Maybe you’ve heard whispers among friends and family that making biweekly mortgage payments — once every two weeks instead of once a month — can help you pay off your loan sooner. In most cases that’s true, but did you know there are a ton of other benefits, as well?
If you’re intrigued, stay tuned. We’ll show you exactly how to make biweekly payments work for you and the benefits.
The secret extra payment
If you’re like most people paying your mortgage once per month, you’ll get 12 full mortgage payments in a year.
But what if you make biweekly payments? In that case, either you or your lender will split your payments in half and submit a payment twice each month. For example, if you normally make a $1,000 monthly mortgage payment, you’ll instead make a $500 mortgage payment every two weeks.
This leads to the quirk in the calendar that lets you get ahead. There aren’t a uniform number of days in each month, and so by making biweekly mortgage payments, you’ll make 26 “half-payments,” or 13 “full” payments per year instead of the normal 12 payments. In other words, you make one extra full payment per year, and you won’t even feel it because you’ve budgeted for it.
This extra payment might not seem like much, but over the course of the loan, it has huge effects.
Let’s look at an example. Say you just bought a house and have a $200,000 mortgage with a 30-year loan term, and your interest rate is 4.125% APR. Here’s what will happen if you stick to the regular monthly mortgage plan, versus opting for biweekly mortgage payments:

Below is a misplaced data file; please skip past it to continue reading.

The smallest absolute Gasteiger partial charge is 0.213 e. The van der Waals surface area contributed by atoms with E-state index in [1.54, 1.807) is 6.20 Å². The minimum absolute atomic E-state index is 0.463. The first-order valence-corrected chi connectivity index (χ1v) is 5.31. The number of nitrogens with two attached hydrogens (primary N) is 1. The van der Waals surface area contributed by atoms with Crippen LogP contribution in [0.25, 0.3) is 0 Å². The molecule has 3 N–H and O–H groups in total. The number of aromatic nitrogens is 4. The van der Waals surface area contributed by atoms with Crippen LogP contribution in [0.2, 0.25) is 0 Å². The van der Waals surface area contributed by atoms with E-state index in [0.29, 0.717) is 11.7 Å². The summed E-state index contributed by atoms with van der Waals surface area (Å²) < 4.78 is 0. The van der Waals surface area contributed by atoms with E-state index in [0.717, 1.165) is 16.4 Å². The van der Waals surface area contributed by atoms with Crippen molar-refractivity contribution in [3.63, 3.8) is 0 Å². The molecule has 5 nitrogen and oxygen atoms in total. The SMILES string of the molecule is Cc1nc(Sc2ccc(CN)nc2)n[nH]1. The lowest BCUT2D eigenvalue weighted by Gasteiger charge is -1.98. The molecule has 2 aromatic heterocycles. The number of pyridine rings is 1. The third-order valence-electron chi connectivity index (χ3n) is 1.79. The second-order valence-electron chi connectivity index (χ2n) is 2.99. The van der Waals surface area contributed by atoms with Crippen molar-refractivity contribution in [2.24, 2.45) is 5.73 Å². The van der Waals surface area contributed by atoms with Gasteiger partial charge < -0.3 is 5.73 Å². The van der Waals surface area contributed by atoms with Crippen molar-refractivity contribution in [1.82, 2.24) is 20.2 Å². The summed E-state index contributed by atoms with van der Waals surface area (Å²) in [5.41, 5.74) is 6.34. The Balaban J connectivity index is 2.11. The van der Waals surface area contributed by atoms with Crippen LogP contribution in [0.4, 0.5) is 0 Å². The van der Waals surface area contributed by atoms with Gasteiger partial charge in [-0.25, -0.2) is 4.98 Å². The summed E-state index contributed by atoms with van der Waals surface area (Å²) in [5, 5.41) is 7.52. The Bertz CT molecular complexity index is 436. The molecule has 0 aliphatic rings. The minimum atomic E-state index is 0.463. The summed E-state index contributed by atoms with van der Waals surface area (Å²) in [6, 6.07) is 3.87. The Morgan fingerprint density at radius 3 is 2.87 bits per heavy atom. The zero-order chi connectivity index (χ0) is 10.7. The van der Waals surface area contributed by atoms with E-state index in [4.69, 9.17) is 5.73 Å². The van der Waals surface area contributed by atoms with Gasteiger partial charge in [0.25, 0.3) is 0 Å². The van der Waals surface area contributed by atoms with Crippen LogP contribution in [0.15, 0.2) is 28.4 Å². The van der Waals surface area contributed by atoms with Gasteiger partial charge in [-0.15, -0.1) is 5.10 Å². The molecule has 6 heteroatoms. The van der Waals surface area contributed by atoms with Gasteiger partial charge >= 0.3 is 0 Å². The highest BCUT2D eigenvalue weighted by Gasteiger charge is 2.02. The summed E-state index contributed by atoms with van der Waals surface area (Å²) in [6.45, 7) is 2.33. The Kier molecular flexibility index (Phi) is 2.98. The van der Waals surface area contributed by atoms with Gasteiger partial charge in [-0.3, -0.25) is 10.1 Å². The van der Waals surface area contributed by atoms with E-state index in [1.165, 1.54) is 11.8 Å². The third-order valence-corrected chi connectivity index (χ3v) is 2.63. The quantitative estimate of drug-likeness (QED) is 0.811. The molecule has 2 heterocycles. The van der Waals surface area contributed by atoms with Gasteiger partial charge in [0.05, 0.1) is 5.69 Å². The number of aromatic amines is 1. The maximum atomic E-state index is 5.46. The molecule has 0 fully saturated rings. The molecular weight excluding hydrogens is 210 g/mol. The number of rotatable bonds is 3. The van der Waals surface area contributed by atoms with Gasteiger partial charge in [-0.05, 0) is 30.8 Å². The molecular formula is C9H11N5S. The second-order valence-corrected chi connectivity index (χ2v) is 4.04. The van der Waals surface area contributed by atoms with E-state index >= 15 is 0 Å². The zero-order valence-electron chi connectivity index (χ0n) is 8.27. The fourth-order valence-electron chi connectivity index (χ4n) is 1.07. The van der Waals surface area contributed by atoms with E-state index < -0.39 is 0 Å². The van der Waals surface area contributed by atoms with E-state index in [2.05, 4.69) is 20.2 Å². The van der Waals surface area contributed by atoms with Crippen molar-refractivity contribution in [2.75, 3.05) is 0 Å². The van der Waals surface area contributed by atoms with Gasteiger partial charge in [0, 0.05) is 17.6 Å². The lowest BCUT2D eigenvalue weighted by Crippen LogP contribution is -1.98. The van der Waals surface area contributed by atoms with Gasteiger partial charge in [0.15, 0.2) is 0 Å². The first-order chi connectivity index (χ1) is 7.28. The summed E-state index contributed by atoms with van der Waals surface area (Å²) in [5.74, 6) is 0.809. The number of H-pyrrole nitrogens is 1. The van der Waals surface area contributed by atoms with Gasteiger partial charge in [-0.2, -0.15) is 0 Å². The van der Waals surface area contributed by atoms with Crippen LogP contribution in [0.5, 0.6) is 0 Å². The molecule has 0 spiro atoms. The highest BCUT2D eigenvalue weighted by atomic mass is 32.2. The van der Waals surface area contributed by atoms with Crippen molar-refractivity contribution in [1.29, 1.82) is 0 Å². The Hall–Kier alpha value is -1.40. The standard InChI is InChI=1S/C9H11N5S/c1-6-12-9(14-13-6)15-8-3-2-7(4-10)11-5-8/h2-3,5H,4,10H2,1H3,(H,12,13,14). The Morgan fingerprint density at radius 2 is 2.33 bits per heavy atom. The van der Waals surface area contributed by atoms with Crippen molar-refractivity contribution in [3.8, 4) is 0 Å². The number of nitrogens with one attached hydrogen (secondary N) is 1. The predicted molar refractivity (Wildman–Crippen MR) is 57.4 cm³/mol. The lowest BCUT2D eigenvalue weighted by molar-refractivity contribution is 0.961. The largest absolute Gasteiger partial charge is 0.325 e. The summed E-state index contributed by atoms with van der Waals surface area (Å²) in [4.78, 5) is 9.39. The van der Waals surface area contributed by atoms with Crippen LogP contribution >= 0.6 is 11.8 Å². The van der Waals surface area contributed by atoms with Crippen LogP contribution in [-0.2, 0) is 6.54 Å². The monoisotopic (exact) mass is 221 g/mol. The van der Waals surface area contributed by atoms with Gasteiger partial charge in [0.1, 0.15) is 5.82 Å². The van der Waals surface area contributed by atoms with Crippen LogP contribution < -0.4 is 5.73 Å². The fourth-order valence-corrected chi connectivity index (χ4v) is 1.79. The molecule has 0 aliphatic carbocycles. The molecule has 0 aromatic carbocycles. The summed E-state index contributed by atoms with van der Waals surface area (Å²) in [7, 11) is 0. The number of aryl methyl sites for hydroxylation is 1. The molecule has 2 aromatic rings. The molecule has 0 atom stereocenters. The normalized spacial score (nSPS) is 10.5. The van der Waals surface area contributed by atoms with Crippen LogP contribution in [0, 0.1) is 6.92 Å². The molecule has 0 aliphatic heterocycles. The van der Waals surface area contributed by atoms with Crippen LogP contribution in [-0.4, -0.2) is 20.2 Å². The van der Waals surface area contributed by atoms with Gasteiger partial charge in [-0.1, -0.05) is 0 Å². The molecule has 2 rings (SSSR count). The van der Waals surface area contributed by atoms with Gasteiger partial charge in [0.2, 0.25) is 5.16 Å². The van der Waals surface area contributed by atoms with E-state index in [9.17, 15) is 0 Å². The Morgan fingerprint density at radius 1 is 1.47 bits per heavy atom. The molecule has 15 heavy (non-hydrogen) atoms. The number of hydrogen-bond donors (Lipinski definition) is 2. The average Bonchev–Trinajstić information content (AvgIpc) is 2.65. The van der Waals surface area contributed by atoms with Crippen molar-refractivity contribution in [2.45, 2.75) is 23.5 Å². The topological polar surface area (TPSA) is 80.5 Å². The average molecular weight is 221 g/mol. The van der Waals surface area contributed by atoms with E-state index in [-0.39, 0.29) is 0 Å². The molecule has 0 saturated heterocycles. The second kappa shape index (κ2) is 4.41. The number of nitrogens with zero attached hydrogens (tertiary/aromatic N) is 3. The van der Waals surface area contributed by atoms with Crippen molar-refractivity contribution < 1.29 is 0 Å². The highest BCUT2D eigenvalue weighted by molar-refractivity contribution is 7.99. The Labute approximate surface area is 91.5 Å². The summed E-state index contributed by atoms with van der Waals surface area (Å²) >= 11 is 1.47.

Number of payments per year
Total Paid per Year
Number of Years
25 years and 10 months
Total Interest Paid
In this example, making biweekly payments allows you to pay off your mortgage a full four years and two months earlier, and saves you $19,080.68 to boot.
One caveat: Rarely, some lenders will charge you to make biweekly payments, since it’s essentially twice as much work for them to process. If your lender does this, it may be better to stick with your normal monthly payment plan. If you want to make biweekly payments, you can still do so manually for free by setting aside a portion of your paycheck on your own, paying your normal monthly payment, and then submitting an extra payment once per year.
The case for making biweekly mortgage payments
1. Build equity faster
Home equity is the amount of your home that you actually own versus how much you owe your mortgage lender. For example, if your home is worth $200,000 and you still owe $150,000 on your mortgage, you have $50,000 of home equity.
One of the biggest benefits of making biweekly mortgage payments is that you build home equity faster. You may not realize it, but when you are in the early years as a mortgage borrower, the vast majority of your mortgage payment goes toward interest — not the principal balance on your loan. And until you are significantly chipping away at that principal loan balance, you aren’t actually gaining equity (unless, of course, the value of the home increases enough to eclipse your mortgage loan balance).
When you make biweekly payments and manage to squeeze in that extra payment each year, you’ll be making extra payments toward reducing the balance of your loan. And that extra payment will give you a small push toward building equity.
There are a lot of advantages to having as much home equity as possible. If you have enough home equity, you can take out a home equity loan to finance things like home repairs or remodels, for example.
Another example where having more home equity can help you is when you sell your house. Many homeowners are surprised how expensive it can be when they go to sell their home, all thanks to closing costs, which can amount to tens of thousands of dollars on top of your original loan.
That’s a big problem if you don’t have enough equity built up in your home to cover the cost. You might end up actually having to pay to sell your home, and losing your down payment money for your next home to boot. One of the best ways to guard against this is to build up as much home equity as you can as fast as you can, and making biweekly mortgage payments is a good way to do that.